courtesy Quinnipiac athletics
The Quinnipiac that existed when Bill Mecca came aboard in 1978 is, quite simply, unrecognizable from the one that exists today.
In 34 years, the name has changed from Quinnipiac College to University, and it has gone from a tiny local school to one that draws students from all over the northeast.
Athletics have played a major role in that transformation, as Quinnipiac transformed from a Division II school into Division I. In 2007, the Bobcats (formerly Braves, another change in the switch) opened the TD Bank North Center, a $53-million dollar building that featured two separate adjoining facilities, one for hockey (which had already begun to receive some national acclaim) and another for basketball.
Through it all, Mecca has remained loyal to the school that gave him his start. A native of Maryland, Mecca played under Frank Layden, graduating from Niagara in 1978. He was an assistant under Bert Kahn at QC (now QU) for 13 seasons before finally taking over the program in 1991.
He lasted only five seasons behind the bench, getting replaced by Joe DeSantis at Quinnipiac readied for the move to Division I. But unlike most of the coaches we know, Mecca stayed with Quinnipiac, and has been an Associate Athletic Director for the past 11 seasons.
He's best known to current Quinnipiac basketball fans as the color voice on the radio for men's (and some women's games). His outgoing personality and general excitement for college basketball have made him a fan favorite at the TD Bank Center. He's been known to grab the PA microphone at halftime or go out onto the court to entertain the crowd
with some interesting dance moves. Most evenings, a "Bill-ly Mec-ca" chant will resonate from the student section at some point during the contest.
And so, I introduced myself to Mecca this week, explained what the Mid-majority was all about, and got his thoughts on how he can stay so excited year after year about our game.
"I think it's always the unknown, it's the anticipation,"
Mecca said. "There's not a coach in the country at this time of the season that doesn't think they're not going to be pretty good. When you ask a coach how his recruiting went, they're going to say, 'Pretty good'. Because if they don't, they're going to be out of work. But that anticipation gets everybody to a point where they can't wait to see what happens."
As I play back the interview on my I-phone, unfortunately just a transcript doesn't really give a sense of the energy Mecca brings to his job. Even after a three-hour radio broadcast (and 34 years in the business), his eyes light up when he's talking about the game.
"This is fun," he said. "I really enjoy what I do. I've been blessed. The Lord has blessed me to keep me at a place for so long. I think the best decision I ever made was to get out of coaching. Now I have an opportunity to give back. For me to be part of what I do on the radio and on the TV, and to be part of this community, and to have an opportunity to entertain people if I go out there and do the Cuban Shuffle, it puts a smile on my face. And hopefully, it puts a smile on other people's face, too."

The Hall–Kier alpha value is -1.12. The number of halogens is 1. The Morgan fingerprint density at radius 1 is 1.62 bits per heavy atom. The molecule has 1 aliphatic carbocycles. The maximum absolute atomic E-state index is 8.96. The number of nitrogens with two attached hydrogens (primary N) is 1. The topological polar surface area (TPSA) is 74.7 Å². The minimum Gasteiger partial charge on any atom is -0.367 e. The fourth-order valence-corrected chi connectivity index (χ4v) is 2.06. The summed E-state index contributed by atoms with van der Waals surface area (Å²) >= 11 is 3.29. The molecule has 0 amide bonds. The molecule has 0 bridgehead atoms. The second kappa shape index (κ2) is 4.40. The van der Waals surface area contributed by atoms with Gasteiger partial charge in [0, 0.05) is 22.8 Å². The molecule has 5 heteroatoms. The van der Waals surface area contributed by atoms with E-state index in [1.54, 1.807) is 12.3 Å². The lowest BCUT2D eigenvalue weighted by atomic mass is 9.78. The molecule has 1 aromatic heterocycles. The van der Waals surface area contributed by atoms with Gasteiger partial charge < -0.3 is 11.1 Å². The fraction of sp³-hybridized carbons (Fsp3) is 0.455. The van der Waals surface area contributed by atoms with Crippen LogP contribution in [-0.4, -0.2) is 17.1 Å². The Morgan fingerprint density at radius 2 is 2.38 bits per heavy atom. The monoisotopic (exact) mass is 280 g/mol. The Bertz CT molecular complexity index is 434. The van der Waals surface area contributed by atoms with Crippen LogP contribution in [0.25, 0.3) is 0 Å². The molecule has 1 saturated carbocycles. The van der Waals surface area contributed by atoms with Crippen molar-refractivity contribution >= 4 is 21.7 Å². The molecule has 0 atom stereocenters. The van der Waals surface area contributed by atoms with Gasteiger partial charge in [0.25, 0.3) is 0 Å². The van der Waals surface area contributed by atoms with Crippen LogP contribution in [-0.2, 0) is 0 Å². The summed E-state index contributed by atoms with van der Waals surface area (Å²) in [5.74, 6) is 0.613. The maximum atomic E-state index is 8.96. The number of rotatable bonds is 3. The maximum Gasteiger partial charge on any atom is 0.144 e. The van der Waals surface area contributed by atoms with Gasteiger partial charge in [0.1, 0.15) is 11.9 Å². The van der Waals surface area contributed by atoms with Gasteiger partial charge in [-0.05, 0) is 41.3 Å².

Mecca will head to the Virgin Islands with the team this weekend where the Bobcats might have a chance to pull off a Red Line Upset or two, although they open with Iona. But just being part of something like that shows the growth. I tried explaining the Red Line to Mecca, but around here they still don't have too many visions of being the next Butler or George Mason, even if the name Quinnipiac has been floated with rumors of a move to the MAAC or even the Atlantic 10 a couple of times. Although, at this point, that might be a massive leap.
But, even this far below the Red Line, it is a business, and Mecca's job is to sell his school, which is much easier than it was in the past.
"Quinnipiac used to give you an academic scholarship if you can spell it," Mecca said. "We're still at the point where we lack that 'barbershop mentality' where if you're getting your haircut down in somewhere like DC and they ask, 'Who's recruiting you?' and you say, 'St. Joe's, Rhode Island, Duquesne, Quinnipiac', they're going to say, 'What the hell is Quinnipiac?' They know those names, but really when you get to see this institution and you get to see the commitment we have for our athletic programs, it's a good place to go to school. The more we get our name out nationally, certainly the happier we are."
For now, the dream - like most of us here - is to go to the NCAA Tournament. It looked like March 10, 2010 would be the day that Quinnipiac finally made that leap as they hosted Robert Morris in the NEC championship game. The Bobcats had been the best team in the league for most of the season and had a raucous sold-out arena behind them, but the bally fates thought otherwise as Quinnipiac went ice-cold in a crushing 52-50 loss
, a game that I attended.
"We continue to knock on the door," Mecca said. "I would have thought three years ago that that team with (Justin) Rutty and (James) Feldine would have been it. It might be the best team - as you look back - that we've ever had. It just wasn't the right time. The Lord will present the right time to you. Until then, you just have to keep positioning yourself so you're there at the end of the season."
At this point, I inadvertently cut Mecca off as something was screaming at me from inside my brain.
"This game will hurt you
, we always say at the Mid-majority,"
"That's absolutely right. As a coach, as a player, as a fan, the only thing you remember are the losses. You don't remember the wins. You always remember the losses. Those crushing losses that you can't get back. Those are the ones that stay with you to your grave."
Yet, like Mecca, we keep coming back anyway. We can't help ourselves.
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